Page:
I thought about it some more, and then I realised that B did not follow from A. Namely, 'rank prejudice' did not follow from an inconsistent belief; the inconsistency could be due to other things. I wanted to discuss it before deciding what to do with this point, so I had a quick Skype call with G (he wanted me to call him on Skype...I would say it's practice for the future but that would just be brazenly facetious and absolutely not based in reality). Basically he said that it doesn't necessarily not follow and that it depended on the definition of 'prejudice', and he confirmed my instinct that I should just delete the Dworkin thing from the main text.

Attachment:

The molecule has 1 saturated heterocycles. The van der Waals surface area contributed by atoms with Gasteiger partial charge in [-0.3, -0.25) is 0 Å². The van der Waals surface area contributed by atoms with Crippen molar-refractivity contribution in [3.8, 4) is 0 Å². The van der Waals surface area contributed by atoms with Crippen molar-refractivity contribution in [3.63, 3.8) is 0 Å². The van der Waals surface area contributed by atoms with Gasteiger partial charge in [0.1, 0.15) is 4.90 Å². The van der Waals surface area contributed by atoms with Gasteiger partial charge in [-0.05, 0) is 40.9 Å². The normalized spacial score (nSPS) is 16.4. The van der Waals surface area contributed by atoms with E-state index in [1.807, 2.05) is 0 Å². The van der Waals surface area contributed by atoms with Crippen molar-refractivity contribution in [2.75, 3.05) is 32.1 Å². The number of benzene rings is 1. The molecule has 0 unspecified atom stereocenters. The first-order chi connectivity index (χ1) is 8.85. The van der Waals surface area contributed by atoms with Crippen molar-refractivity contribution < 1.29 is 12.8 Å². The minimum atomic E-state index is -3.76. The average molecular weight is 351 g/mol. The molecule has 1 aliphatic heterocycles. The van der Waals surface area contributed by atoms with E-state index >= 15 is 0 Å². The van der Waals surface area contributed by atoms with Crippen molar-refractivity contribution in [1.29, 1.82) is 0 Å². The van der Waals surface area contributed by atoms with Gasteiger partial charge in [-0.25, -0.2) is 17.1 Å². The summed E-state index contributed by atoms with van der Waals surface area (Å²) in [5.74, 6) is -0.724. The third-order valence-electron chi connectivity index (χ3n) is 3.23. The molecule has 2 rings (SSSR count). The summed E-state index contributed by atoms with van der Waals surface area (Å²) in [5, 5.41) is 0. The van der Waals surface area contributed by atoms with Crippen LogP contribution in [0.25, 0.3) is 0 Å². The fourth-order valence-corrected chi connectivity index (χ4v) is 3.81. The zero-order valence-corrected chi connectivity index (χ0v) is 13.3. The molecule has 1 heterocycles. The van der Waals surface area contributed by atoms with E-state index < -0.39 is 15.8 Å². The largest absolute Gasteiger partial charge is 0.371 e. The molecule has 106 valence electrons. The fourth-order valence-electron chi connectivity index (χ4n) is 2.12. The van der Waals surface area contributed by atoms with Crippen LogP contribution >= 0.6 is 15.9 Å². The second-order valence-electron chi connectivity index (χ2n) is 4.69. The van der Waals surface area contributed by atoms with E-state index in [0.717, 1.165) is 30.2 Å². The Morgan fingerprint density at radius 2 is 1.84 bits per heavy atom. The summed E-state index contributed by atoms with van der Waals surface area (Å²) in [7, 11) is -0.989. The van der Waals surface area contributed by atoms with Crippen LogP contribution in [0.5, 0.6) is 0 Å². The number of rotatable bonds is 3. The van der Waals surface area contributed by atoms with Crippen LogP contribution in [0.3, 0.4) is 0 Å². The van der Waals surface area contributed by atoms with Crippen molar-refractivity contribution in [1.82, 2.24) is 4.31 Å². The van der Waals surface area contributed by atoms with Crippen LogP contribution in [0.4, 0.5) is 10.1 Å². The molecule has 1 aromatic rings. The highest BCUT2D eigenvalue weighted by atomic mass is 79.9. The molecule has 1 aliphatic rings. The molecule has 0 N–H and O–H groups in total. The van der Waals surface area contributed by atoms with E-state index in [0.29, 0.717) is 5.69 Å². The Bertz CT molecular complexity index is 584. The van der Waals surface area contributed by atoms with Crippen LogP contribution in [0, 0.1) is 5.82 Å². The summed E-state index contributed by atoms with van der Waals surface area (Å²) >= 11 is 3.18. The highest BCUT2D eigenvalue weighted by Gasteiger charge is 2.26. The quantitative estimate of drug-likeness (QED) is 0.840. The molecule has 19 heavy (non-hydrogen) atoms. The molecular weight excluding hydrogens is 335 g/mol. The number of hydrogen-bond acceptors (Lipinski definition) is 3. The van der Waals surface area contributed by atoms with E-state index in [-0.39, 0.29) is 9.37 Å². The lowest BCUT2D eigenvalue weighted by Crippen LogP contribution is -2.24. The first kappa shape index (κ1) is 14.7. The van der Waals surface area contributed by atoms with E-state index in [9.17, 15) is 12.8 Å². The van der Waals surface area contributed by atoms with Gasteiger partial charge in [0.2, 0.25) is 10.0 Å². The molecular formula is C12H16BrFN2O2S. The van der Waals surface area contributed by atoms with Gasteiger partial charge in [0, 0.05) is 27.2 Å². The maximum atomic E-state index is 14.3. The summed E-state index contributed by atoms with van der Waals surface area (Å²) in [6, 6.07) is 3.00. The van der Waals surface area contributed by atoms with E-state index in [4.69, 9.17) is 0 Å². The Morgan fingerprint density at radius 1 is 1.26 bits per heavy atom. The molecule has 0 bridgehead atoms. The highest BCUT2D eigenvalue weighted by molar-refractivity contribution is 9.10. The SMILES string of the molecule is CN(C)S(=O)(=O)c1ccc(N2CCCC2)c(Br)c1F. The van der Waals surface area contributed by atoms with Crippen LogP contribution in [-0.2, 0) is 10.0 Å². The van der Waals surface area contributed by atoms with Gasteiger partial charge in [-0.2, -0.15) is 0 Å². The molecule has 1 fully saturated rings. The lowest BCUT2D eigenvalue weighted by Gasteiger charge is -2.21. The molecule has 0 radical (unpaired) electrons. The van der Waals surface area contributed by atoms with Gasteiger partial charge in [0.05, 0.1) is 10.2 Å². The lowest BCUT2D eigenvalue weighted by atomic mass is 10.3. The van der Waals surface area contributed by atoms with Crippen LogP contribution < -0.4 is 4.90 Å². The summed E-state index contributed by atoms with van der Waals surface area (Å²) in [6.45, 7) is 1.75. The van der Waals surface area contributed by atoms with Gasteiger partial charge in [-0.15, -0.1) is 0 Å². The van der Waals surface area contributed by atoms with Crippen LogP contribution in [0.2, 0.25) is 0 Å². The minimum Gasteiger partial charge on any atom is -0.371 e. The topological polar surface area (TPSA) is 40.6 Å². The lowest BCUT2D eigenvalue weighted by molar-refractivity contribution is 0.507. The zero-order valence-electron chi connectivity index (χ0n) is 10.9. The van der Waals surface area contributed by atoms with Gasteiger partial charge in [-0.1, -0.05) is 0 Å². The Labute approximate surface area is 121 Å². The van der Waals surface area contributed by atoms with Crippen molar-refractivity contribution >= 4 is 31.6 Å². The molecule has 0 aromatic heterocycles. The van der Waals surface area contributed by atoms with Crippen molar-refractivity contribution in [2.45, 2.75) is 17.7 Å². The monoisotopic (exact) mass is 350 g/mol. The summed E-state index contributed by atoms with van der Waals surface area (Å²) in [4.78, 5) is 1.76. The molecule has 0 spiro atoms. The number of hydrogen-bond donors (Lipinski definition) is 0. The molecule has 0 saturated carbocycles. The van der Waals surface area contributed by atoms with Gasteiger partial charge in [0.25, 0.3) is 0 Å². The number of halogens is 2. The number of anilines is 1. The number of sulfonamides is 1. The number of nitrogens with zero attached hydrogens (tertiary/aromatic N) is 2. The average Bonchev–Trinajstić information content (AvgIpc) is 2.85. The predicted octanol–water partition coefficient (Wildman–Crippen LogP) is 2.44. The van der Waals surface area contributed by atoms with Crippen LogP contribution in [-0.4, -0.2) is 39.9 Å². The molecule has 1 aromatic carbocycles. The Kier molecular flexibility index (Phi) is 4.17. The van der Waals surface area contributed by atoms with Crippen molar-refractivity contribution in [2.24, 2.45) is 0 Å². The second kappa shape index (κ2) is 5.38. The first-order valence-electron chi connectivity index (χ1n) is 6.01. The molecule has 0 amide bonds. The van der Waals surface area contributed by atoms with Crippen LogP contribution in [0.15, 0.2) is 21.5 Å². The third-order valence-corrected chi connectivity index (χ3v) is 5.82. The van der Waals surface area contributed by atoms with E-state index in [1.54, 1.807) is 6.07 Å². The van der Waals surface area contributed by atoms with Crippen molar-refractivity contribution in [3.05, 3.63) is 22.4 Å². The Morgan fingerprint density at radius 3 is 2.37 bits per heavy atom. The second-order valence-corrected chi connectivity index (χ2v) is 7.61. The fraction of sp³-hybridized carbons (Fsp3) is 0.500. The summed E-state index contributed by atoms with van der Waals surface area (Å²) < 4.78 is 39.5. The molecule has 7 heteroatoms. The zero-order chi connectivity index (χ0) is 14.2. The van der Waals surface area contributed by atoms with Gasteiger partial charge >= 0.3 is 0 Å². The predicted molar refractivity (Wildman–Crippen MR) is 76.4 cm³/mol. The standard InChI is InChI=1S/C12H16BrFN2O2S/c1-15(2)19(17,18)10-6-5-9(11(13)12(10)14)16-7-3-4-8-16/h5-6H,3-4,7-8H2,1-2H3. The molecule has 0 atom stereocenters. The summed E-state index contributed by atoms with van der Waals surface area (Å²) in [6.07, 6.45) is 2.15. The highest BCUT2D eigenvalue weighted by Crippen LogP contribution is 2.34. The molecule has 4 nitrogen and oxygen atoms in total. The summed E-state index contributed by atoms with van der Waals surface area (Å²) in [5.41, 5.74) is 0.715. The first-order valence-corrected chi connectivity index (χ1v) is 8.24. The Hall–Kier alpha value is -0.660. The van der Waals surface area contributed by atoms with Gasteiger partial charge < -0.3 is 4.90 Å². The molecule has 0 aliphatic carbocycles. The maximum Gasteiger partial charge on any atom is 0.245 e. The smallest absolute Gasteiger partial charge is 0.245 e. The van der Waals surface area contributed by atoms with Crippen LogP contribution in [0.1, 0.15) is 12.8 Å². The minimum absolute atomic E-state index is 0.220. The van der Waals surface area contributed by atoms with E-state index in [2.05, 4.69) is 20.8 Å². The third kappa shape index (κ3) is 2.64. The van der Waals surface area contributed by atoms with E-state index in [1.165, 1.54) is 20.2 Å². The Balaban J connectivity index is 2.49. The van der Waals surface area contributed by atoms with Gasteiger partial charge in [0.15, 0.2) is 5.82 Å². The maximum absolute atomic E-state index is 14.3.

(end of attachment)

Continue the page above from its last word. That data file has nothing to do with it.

More importantly, he totally understands me. He TOTALLY understands me. He said that the more interesting part about Lim Meng Suang v Attorney-General is the judicial review point; he said that the Court was denying its own power and it raised questions about the functions and powers of the court - something along those lines. That was just amazing because it's exactly what my conference paper will be on. Of course, I didn't pick this topic; my abstract was written to fit the theme of the conference, which was judicial review and the separation of powers in Asia. But I did want to write something about Lim Meng Suang because there were so many things wrong with the Court's discussion of the concepts contained in the 'extra-legal issues' (e.g. 'tyranny of minority'), as well as its denial of its own power that I felt like I had to say something. Being the lazy shit that I am, though, I needed an external motivating factor - and happily, this conference came to my attention a day before the deadline for the submission of abstracts, and the hurriedly put together abstract I submitted was accepted, so yay!